- This is the most important difference: Governmental 457s are backed by the US government (non-governmental: backed by individual institution and available to creditor’s upon legal action or bankruptcy). This is the exact wording from the IRS on non-governmental 457s:
“[Non-governmental]Plan assets are not held in trust for employees, but remain the property of the employer (available to its general creditors in the event of litigation or bankruptcy)….Employees are lower in priority than general creditors in the event of legal claims against the employer.”
What this last bullet point means is that if your institution goes bankrupt or into major litigation, your hard-earned retirement money is available to creditors. I’ll have to do another post sometime on cases where this has happened, but it has definitely happened.
Also, this is very different from your typical 401K or 403B which is protected even in the case of most personal litigation (i.e. medical malpractice cases).
Why should you consider investing in a 457?
There are certainly tax benefits associated with participating in a 457. This includes being able to contribute pre-tax money to decrease your overall tax burden. The gains also grow tax-free. Your only taxation occurs when you take it out. This all sounds exactly like your standard (pre-tax) contributions to a 401K and 457.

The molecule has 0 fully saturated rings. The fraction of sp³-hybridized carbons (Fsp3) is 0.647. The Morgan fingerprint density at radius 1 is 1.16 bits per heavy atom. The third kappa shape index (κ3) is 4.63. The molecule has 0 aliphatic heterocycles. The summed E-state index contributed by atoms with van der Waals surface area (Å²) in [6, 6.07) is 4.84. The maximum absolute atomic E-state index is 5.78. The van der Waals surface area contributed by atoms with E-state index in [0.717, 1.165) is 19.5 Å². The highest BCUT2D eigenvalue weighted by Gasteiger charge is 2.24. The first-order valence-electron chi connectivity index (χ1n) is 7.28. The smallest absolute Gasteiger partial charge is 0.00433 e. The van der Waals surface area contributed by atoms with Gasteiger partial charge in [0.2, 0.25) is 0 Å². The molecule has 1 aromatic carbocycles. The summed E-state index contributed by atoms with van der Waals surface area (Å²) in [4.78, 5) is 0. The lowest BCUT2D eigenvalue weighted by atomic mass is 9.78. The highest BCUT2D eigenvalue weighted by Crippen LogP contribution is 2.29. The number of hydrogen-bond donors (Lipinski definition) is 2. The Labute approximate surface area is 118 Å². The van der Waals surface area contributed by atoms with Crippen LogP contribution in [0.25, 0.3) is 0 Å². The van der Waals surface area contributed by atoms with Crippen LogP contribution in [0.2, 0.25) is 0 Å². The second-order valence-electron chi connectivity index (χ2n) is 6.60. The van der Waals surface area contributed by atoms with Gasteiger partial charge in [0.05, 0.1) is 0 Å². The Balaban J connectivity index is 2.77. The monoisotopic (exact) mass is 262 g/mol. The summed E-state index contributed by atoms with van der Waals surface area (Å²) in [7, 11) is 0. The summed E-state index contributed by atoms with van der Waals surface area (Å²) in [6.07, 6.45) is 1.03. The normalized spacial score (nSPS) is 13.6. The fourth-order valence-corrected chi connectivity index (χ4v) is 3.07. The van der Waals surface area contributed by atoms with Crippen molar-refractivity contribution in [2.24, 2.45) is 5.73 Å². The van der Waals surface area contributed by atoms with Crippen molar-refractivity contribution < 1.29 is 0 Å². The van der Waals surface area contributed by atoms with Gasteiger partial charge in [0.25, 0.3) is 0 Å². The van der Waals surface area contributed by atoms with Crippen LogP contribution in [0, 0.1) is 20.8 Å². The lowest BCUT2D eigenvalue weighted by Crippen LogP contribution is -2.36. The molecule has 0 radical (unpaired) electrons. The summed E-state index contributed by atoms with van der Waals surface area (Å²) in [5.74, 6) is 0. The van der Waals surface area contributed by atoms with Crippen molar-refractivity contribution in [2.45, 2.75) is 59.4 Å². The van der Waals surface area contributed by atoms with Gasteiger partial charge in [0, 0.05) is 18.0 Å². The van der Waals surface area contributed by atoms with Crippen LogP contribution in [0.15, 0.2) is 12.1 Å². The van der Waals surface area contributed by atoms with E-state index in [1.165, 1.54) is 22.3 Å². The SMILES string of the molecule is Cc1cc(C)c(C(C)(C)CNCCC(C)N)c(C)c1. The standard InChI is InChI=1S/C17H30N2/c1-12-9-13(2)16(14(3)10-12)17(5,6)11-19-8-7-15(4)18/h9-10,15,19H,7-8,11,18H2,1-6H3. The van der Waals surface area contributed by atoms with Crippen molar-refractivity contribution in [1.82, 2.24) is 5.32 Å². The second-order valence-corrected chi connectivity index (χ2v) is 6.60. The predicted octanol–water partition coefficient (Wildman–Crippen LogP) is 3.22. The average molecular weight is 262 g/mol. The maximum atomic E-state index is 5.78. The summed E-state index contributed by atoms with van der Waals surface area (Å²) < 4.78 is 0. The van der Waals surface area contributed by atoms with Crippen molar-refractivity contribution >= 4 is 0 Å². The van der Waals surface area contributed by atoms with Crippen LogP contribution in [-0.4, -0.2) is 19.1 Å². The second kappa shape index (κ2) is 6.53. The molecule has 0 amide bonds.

If you have a governmental-457, this is backed by the government. If the government defaults, we are all in trouble. The market would likely crash. This provides some comfort for those with a governmental 457. In fact, I would argue that you could view a governmental 457 as a second 401K or 403B. It’s just as safe and provides many of the same benefits. Congrats, if you have one!
For example, my wife is a teacher in a public school. Actually, she is a part-time teacher. So, while she does not have access to a 401K/403B as a part-time worker, she does have access to a governmental 457. This is great for us, because she basically earns the contribution limit at her job (right around $20,000). So, we contribute almost $18,500 to her 457 and basically pay no tax on her income because it all goes in there. When she goes full time, we will contribute more to her 403B.